Also, on the reported side sometimes you will see some changes over time, especially if there has been a change in adjusters or even something internal; such as a new safety program that can change the way some losses are set up and reserved. And so you can get into a case where losses have always developed this way but now because we’ve got this new program going on or we’ve got a new adjuster that maybe sets up higher initial reserves than the old adjuster used to so the claims just don’t develop as much as they used to. Anything that has happened in your history that may affect development you’ve got to be careful with. Generally what an actuary would do is mark that diagonal and just see does it have an impact on development or not. And of course the problem is that when there is a line like that it takes three years to have enough history to see what it does but during that time you have to be careful that you are not just assuming things are going to develop as they always have, because they can change.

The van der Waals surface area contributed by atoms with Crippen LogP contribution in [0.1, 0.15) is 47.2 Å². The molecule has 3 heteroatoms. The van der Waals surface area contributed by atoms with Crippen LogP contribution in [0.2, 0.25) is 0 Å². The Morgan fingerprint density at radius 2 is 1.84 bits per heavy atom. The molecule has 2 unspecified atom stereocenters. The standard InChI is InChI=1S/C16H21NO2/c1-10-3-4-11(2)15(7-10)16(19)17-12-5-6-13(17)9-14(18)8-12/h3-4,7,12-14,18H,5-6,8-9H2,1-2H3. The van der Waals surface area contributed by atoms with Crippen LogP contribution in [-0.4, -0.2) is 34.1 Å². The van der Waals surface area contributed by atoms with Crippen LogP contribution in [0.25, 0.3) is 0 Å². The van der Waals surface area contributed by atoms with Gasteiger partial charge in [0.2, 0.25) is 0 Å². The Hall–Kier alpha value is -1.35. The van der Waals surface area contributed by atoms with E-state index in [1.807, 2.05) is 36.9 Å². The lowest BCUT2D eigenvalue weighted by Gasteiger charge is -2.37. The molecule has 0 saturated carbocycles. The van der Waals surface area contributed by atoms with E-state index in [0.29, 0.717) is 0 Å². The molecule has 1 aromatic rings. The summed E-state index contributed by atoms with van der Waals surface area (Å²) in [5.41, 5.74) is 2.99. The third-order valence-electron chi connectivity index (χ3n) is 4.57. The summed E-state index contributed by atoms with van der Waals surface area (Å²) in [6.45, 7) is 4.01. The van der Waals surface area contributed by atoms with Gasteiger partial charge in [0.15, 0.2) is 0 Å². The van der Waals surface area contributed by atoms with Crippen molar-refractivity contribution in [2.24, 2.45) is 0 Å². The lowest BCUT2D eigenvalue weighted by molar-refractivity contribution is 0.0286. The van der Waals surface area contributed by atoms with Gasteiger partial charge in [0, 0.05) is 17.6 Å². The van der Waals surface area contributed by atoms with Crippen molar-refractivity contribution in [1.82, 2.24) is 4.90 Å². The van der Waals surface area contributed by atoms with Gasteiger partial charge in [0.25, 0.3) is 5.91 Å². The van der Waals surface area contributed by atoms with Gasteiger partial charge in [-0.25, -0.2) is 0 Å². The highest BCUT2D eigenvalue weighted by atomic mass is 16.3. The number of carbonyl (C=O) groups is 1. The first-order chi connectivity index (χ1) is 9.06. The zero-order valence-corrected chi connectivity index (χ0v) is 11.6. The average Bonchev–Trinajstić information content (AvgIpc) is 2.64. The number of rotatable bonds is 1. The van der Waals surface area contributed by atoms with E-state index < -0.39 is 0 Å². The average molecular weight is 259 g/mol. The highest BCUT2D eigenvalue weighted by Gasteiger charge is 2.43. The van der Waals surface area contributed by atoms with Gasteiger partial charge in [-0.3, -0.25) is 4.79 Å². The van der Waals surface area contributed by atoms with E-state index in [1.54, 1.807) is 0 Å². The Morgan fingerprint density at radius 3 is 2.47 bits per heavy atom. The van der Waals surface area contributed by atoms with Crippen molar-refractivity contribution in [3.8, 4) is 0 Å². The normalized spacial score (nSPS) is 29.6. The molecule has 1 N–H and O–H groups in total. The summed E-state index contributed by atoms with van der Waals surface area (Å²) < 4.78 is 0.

The other pitfall I was thinking of is retentions, you have to make sure you know what retention limit your triangle is. You can’t just take a $500k triangle and say I’m going to apply it to a $50k deductible or vice versa. You have to make sure you use the appropriate retention for the policy. If you’ve been at a $250k retention but then shift to $500k, that triangle is now no longer any good going forward. We would have to create new triangles at the new limit.

Timothy:  So you would have to go back and get the unlimited losses and limit them to $500,000…